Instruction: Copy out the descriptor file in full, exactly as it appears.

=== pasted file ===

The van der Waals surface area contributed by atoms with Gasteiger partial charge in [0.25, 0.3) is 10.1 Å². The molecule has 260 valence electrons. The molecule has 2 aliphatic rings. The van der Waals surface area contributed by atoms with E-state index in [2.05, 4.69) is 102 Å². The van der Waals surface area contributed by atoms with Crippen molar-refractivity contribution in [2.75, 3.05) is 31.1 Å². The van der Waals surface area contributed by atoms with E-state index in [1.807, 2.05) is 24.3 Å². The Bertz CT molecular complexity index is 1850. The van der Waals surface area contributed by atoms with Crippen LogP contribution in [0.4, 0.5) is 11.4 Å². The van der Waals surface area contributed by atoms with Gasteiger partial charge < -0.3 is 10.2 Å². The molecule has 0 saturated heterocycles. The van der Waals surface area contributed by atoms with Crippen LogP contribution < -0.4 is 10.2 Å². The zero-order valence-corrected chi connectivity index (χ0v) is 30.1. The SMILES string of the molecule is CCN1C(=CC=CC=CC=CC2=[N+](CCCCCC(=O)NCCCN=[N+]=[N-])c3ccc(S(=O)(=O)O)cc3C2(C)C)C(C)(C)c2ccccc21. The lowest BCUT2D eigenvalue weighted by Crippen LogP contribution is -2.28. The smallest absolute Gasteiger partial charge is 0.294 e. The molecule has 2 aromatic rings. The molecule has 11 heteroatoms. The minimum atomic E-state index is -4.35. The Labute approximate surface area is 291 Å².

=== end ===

The van der Waals surface area contributed by atoms with Gasteiger partial charge in [0.25, 0.3) is 10.1 Å². The molecule has 260 valence electrons. The molecule has 2 aliphatic rings. The van der Waals surface area contributed by atoms with E-state index in [2.05, 4.69) is 102 Å². The van der Waals surface area contributed by atoms with Crippen molar-refractivity contribution in [2.75, 3.05) is 31.1 Å². The van der Waals surface area contributed by atoms with E-state index in [1.807, 2.05) is 24.3 Å². The Bertz CT molecular complexity index is 1850. The van der Waals surface area contributed by atoms with Crippen LogP contribution in [0.4, 0.5) is 11.4 Å². The van der Waals surface area contributed by atoms with Gasteiger partial charge < -0.3 is 10.2 Å². The molecule has 0 saturated heterocycles. The van der Waals surface area contributed by atoms with Crippen LogP contribution < -0.4 is 10.2 Å². The zero-order valence-corrected chi connectivity index (χ0v) is 30.1. The SMILES string of the molecule is CCN1C(=CC=CC=CC=CC2=[N+](CCCCCC(=O)NCCCN=[N+]=[N-])c3ccc(S(=O)(=O)O)cc3C2(C)C)C(C)(C)c2ccccc21. The lowest BCUT2D eigenvalue weighted by Crippen LogP contribution is -2.28. The smallest absolute Gasteiger partial charge is 0.294 e. The molecule has 2 aromatic rings. The molecule has 11 heteroatoms. The minimum atomic E-state index is -4.35. The Labute approximate surface area is 291 Å².